1.3. Publisher takes its duties of guardianship over the scholarly record extremely seriously. Our journal programs record «the minutes of science» and we recognize our responsibilities as the keeper of those «minutes» in all our policies not least the ethical guidelines that we have here adopted.

  1. Duties of Editors

2.1. Publication decision – The Editor of Professional Discourse & Communication is solely and independently responsible for deciding which of the articles submitted to the journal should be published. The validation of the work in question and its importance to researchers and readers must always underwrite such decisions. The Editor may be guided by the policies of PDC’s editorial board and constrained by such legal requirements as shall then be in force regarding libel, copyright infringement and plagiarism. The editor may confer with other editors or reviewers in making this decision.

2.2. Fair play – An editor should evaluate manuscripts for their intellectual content without regard to race, gender, sexual orientation, religious belief, ethnic origin, citizenship, or political philosophy of the authors.

2.3. Confidentiality – The editor and any editorial staff of Professional Discourse & Communication must not disclose any information about a submitted manuscript to anyone other than the corresponding author, reviewers, potential reviewers, other editorial advisers, and the publisher, as appropriate.

2.4. Disclosure and Conflicts of interest

2.4.1. Unpublished materials disclosed in a submitted manuscript must not be used in an editor’s own research without the express written consent of the author. Privileged information or ideas obtained through peer review must be kept confidential and not used for personal advantage.

2.4.2. Editors should recuse themselves (i.e. should ask a co-editor, associate editor or other member of the editorial board instead to review and consider) from considering manuscripts in which they have conflicts of interest resulting from competitive, collaborative, or other relationships or connections with any of the authors, companies, or (possibly) institutions connected to the papers.

2.5. Vigilance over published record – An editor presented with convincing evidence that the substance or conclusions of a published paper are erroneous should coordinate with the publisher to promote the prompt publication of a correction, retraction, expression of concern, or other note, as may be relevant.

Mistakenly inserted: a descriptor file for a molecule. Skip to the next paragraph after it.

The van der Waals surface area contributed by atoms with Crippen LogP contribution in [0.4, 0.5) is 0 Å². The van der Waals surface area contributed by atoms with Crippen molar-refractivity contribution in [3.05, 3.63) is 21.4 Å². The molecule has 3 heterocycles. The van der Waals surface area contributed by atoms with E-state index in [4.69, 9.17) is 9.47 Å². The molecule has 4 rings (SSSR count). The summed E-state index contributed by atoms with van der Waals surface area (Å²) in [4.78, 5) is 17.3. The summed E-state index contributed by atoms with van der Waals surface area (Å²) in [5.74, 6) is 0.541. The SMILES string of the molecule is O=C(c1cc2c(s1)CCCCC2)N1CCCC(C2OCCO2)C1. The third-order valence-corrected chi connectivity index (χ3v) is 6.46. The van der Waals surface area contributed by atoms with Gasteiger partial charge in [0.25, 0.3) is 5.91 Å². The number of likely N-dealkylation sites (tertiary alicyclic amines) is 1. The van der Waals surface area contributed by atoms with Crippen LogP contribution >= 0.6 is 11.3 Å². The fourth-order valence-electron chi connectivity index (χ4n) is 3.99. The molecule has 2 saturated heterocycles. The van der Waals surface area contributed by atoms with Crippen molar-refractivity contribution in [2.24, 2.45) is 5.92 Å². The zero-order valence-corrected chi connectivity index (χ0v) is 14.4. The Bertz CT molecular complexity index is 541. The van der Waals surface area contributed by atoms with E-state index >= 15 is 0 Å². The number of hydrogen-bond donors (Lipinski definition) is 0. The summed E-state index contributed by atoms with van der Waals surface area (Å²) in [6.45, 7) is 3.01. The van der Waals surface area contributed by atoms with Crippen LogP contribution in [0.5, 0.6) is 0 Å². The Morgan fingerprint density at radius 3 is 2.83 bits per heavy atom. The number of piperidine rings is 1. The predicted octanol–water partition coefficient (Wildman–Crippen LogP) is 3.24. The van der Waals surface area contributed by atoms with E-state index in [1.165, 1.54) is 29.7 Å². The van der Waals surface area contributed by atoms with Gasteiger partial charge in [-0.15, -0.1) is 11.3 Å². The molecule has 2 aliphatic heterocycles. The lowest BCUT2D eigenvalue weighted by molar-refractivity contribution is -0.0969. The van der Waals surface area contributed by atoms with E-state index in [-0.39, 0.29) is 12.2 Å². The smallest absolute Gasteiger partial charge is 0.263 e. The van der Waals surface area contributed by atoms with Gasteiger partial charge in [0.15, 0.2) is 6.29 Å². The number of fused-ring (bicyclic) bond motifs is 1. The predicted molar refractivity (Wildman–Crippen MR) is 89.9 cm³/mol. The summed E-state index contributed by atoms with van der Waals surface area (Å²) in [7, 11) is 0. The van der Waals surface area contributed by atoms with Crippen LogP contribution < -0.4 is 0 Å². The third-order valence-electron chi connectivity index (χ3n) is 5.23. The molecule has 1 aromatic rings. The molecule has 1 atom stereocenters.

2.6.Involvement and cooperation in investigations – An editor should take reasonably responsive measures when ethical complaints have been presented concerning a submitted manuscript or published paper, in conjunction with the publisher. Such measures will generally include contacting the author of the manuscript or paper and giving due consideration of the respective complaint or claims made, but may also include further communications to the relevant institutions and research bodies.

  1. Duties of Reviewers

3.1. Contribution to Editorial Decisions – Peer review assists the editor in making editorial decisions and through the editorial communications with the author may also assist the author in improving the paper. Peer review is an essential component of formal scholarly communication, and lies at the heart of the scientific method. Publisher shares the view of many that all scholars who wish to contribute to publications have an obligation to do a fair share of reviewing.

3.2. Promptness – Any selected referee who feels unqualified to review the research reported in a manuscript or knows that its prompt review will be impossible should notify the editor of Professional Discourse & Communicationand excuse himself/herself from the review process.

3.3. Confidentiality – Any manuscripts received for review must be treated as confidential documents. They must not be shown to or discussed with others except as authorised by the editor.

3.4. Standard and objectivity – Reviews should be conducted objectively. Personal criticism of the author is inappropriate. Referees should express their views clearly with supporting arguments.

3.5. Acknowledgement of Sources – Reviewers should identify relevant published work that has not been cited by the authors. Any statement that an observation, derivation, or argument had been previously reported should be accompanied by the relevant citation. A reviewer should also call to the editor’s attention any substantial similarity or overlap between the manuscript under consideration and any other published paper of which they have personal knowledge.

3.6. Disclosure and Conflict of Interest

3.6.1. Unpublished materials disclosed in a submitted manuscript must not be used in a reviewer’s own research without the express written consent of the author. Privileged information or ideas obtained through peer review must be kept confidential and not used for personal advantage.

3.6.2. Reviewers should not consider manuscripts in which they have conflicts of interest resulting from competitive, collaborative, or other relationships or connections with any of the authors, companies, or institutions connected to the papers.

  1. Duties of Authors

4.1. Reporting standards

4.1.1. Authors of reports of original research should present an accurate account of the work performed as well as an objective discussion of its significance. Underlying data should be represented accurately in the paper. A paper should contain sufficient detail and references to permit others to replicate the work. Fraudulent or knowingly inaccurate statements constitute unethical behaviour and are unacceptable.